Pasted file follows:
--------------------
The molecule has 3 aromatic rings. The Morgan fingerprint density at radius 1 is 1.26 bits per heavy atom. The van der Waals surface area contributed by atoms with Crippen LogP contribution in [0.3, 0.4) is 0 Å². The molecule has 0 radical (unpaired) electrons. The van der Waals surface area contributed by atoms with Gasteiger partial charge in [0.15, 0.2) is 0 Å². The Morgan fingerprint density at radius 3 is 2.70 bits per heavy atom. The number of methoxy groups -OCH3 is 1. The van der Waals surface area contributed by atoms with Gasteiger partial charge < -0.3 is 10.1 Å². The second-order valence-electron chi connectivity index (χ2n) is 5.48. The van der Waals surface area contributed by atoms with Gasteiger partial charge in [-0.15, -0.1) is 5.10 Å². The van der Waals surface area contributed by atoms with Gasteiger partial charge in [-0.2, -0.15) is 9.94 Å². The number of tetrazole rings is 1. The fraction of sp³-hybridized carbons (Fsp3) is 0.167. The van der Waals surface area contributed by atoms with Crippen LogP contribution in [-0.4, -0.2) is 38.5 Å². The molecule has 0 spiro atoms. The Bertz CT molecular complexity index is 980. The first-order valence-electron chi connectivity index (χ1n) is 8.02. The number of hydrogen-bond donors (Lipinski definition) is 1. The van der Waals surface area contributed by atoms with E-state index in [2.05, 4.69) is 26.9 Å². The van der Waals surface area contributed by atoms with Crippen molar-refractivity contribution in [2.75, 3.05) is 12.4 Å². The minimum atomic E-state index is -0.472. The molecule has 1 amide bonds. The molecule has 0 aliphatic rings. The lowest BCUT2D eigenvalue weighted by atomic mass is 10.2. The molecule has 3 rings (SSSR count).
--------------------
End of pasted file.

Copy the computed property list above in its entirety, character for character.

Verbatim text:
The molecule has 3 aromatic rings. The Morgan fingerprint density at radius 1 is 1.26 bits per heavy atom. The van der Waals surface area contributed by atoms with Crippen LogP contribution in [0.3, 0.4) is 0 Å². The molecule has 0 radical (unpaired) electrons. The van der Waals surface area contributed by atoms with Gasteiger partial charge in [0.15, 0.2) is 0 Å². The Morgan fingerprint density at radius 3 is 2.70 bits per heavy atom. The number of methoxy groups -OCH3 is 1. The van der Waals surface area contributed by atoms with Gasteiger partial charge < -0.3 is 10.1 Å². The second-order valence-electron chi connectivity index (χ2n) is 5.48. The van der Waals surface area contributed by atoms with Gasteiger partial charge in [-0.15, -0.1) is 5.10 Å². The van der Waals surface area contributed by atoms with Gasteiger partial charge in [-0.2, -0.15) is 9.94 Å². The number of tetrazole rings is 1. The fraction of sp³-hybridized carbons (Fsp3) is 0.167. The van der Waals surface area contributed by atoms with Crippen LogP contribution in [-0.4, -0.2) is 38.5 Å². The molecule has 0 spiro atoms. The Bertz CT molecular complexity index is 980. The first-order valence-electron chi connectivity index (χ1n) is 8.02. The number of hydrogen-bond donors (Lipinski definition) is 1. The van der Waals surface area contributed by atoms with E-state index in [2.05, 4.69) is 26.9 Å². The van der Waals surface area contributed by atoms with Crippen molar-refractivity contribution in [2.75, 3.05) is 12.4 Å². The minimum atomic E-state index is -0.472. The molecule has 1 amide bonds. The molecule has 0 aliphatic rings. The lowest BCUT2D eigenvalue weighted by atomic mass is 10.2. The molecule has 3 rings (SSSR count).